Rojas advises that parties should review recent physician compensation surveys to help determine fair-market value compensation for the physician based on specialty, region, and other factors.
One contract term that physicians often overlook – and are sometimes unfamiliar with – is tail coverage issues. Rojas says that a lot of physicians aren’t aware that if they terminate the employment contract or do not renew the contract upon expiration, then they might have a tail coverage issue. She says that many employers are purchasing “claims made” malpractice insurance policies, which are generally less expensive than “occurrence based” policies. “Claims-made” insurance protects you from malpractice claims only if the company that insured you at the time of the alleged malpractice is the same company at the time the claim is filed.
“If a physician sees a patient in 2015, leaves that employer and obtains a new claims-made insurance in 2016, and is then sued by that patient, they will need tail coverage.,” Rojas says in an example. If the employment agreement doesn’t say anything about the employer paying for tail coverage, then the physician may not have coverage for such an event. In fact, most of the time, a contract prepared by the employer’s attorney will say that the employed-physician is responsible for obtaining tail coverage upon termination. “That can be really expensive. They might be looking at an out of pocket payment of anywhere from $20,000 to $60,000 – or sometimes more depending on the specialty – just to cover any malpractice cases that might arise after the expiration or termination of the contract.”
Unfortunately if the physician doesn’t have a lot of leverage, those types of provisions in a contract are pretty common, Rojas says.
When representing the physician in contract negotiations, Rojas argues that the cost of malpractice insurance is the hospital or group practice’s cost of doing business, and that shouldn’t be passed onto the employed-physician.
The non-compete and non-solicitation provisions are usually the terms that the physician will go to right after compensation when considering whether to accept a contract. Rojas says that some states have laws that preclude or restrict these types of provisions, but most states will require the provisions to be reasonable in time, reasonable in geographic location, and reasonable based on the physician’s specialty area.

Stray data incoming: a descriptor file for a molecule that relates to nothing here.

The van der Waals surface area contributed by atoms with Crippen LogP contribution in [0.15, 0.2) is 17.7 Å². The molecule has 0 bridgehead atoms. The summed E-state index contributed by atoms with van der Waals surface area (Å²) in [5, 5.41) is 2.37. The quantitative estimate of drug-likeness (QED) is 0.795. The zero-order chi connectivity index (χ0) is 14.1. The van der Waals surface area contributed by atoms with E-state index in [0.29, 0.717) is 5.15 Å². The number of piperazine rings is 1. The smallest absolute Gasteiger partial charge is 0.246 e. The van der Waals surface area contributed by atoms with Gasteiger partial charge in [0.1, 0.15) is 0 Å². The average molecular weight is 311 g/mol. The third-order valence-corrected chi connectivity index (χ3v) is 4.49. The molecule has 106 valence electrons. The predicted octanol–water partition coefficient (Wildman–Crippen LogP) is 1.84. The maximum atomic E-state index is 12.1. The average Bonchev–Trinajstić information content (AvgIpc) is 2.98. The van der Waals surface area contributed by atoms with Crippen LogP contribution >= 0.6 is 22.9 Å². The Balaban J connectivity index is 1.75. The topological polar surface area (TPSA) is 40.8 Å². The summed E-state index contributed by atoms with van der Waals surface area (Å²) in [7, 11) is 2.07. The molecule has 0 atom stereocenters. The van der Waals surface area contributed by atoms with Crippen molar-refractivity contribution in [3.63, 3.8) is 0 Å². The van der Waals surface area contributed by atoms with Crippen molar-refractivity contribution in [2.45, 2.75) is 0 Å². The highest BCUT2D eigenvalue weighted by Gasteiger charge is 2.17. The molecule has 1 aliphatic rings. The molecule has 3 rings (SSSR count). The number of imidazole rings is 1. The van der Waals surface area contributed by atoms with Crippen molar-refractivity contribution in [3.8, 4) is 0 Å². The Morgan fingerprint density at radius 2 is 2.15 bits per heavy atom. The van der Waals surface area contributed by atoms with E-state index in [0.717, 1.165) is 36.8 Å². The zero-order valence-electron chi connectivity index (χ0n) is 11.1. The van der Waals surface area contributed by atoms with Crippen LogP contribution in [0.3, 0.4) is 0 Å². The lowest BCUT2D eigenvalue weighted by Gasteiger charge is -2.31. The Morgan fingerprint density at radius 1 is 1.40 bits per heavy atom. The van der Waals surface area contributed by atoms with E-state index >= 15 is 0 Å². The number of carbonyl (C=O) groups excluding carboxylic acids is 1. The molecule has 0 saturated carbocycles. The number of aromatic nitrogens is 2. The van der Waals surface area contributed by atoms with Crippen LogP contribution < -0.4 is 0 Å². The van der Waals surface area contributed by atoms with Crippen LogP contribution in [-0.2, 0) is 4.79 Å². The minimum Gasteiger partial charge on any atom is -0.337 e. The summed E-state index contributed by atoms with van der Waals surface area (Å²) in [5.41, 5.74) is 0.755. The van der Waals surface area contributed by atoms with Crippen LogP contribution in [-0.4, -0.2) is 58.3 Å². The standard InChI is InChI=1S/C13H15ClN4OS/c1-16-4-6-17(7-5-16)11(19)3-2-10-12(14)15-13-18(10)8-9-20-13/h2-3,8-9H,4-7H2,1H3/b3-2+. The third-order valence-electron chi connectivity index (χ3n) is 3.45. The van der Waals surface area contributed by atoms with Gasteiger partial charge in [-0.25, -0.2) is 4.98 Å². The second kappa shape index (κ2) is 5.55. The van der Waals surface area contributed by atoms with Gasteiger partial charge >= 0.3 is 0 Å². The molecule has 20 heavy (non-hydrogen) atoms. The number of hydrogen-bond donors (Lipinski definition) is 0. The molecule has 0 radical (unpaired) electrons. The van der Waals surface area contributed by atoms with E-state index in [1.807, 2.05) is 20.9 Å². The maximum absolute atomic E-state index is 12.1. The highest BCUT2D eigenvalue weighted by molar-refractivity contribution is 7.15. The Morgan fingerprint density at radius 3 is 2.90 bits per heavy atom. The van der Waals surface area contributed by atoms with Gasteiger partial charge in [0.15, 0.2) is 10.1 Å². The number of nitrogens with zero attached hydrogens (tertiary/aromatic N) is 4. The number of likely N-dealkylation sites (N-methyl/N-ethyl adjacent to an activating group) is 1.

“For example, let’s take a pediatric neurosurgeon. His non-compete clause will probably be much broader in geographic location than a primary care physician’s non-compete. Depending on the specialty, you might find a five or ten mile non-compete or a non-compete that encompasses the entire state. Whether that is reasonable depends on a number of factors,” Rojas says.
Rojas says an employment agreement should specify that a physician is entitled to copies of his patient’s records if the patient so requests in writing. The physician should also have access to those records upon termination of the employment agreement in the event that the physician has to defend a malpractice action or maybe a billing audit.
As far as the non-solicitation clause, the parties may want to agree that, upon termination of the employment agreement, the employer and the employed-physician will jointly send a notification to the physician’s patients that the physician is leaving the practice and where they are going.
“A lot of the times the parties can agree to the form of that letter right there in the employment contract,” she says.